Mark Isero is an old-timer at buildOn. He was the sole advisor for the Leadership High School group in San Francisco for 10 years; his colleague Amanda Sharp joined the team in 2010. He ventured to Mali for buildOn Treks in 2006 and 2008 and has helped dozens of youth to reach their goals. buildOn Program Coordinator Laura McKinney was a student in one of Isero’s English classes ten years ago; he encouraged her and her friends to start the school’s first buildOn group.
What do you teach? English for 9th grade.
How did you become affiliated with buildOn?
buildOn was starting up at [my] school and there were definitely some students who were interested. They needed to have an advisor, so they went to one of my colleagues and she got involved. It was a really committed group of students who wanted to do it… When my colleague went to a new school, I took it from there and I’ve been advisor ever since.
What do you bring to buildOn?
I bring a strong and a long commitment… The students [need to] know they can count on you – especially in urban schools where students face a challenge of instability. My commitment means that there’s going to be a story, there’s going to be flow. They know that if they make a commitment someone else will make a commitment with them.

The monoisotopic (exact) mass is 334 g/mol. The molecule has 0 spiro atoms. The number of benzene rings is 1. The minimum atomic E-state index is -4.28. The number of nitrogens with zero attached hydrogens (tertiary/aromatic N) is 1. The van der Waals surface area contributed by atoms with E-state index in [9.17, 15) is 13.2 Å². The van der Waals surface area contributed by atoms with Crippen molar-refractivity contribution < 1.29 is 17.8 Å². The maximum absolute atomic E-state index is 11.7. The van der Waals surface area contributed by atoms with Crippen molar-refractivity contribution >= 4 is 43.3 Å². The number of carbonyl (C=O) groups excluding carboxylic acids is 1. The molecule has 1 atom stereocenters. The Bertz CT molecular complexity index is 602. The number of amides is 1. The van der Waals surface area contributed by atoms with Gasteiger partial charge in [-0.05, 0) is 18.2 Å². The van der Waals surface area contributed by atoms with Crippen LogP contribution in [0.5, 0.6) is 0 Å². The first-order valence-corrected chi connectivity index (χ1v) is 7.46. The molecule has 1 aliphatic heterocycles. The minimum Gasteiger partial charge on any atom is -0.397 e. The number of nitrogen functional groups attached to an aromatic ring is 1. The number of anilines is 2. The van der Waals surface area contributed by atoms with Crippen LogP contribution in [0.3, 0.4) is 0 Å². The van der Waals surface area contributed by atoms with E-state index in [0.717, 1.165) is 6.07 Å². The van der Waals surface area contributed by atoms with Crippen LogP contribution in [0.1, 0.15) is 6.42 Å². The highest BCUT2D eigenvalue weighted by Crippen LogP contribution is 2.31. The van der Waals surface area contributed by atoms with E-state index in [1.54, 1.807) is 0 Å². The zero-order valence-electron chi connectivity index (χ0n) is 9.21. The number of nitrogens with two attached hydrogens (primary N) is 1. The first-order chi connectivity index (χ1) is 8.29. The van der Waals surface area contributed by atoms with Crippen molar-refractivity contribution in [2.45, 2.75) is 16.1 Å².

How has buildOn changed your life?
It’s really two things. It’s made me even more committed to social justice through education. I know exactly why I’m a teacher and buildOn accentuates that. And the other thing is it’s made me even more simply purposeful. What I mean by that is knowing who I am as a person and as a teacher, and knowing that — being in two villages — what’s important and what’s not. How can I create change and positivity in the world by doing service here and doing the Trek for Knowledge…things become very clear about what’s important and what’s not.
What are some of your favorite memories working with buildOn?
The first really successful ongoing fundraiser (to build a school internationally): It was a pizza sale. I remember it was just so great to see the students really taking that on, and that became an institution at our school.
Another great memory was waking up in Mali and getting out of my hut and then turning around and seeing a full beautiful rainbow across the sky, over the beautiful trees. I took a picture of that in the early morning.
In your own words, what does buildOn mean to you?
I think it means young people coming together to put positivity and generosity into the world to promote education and social justice.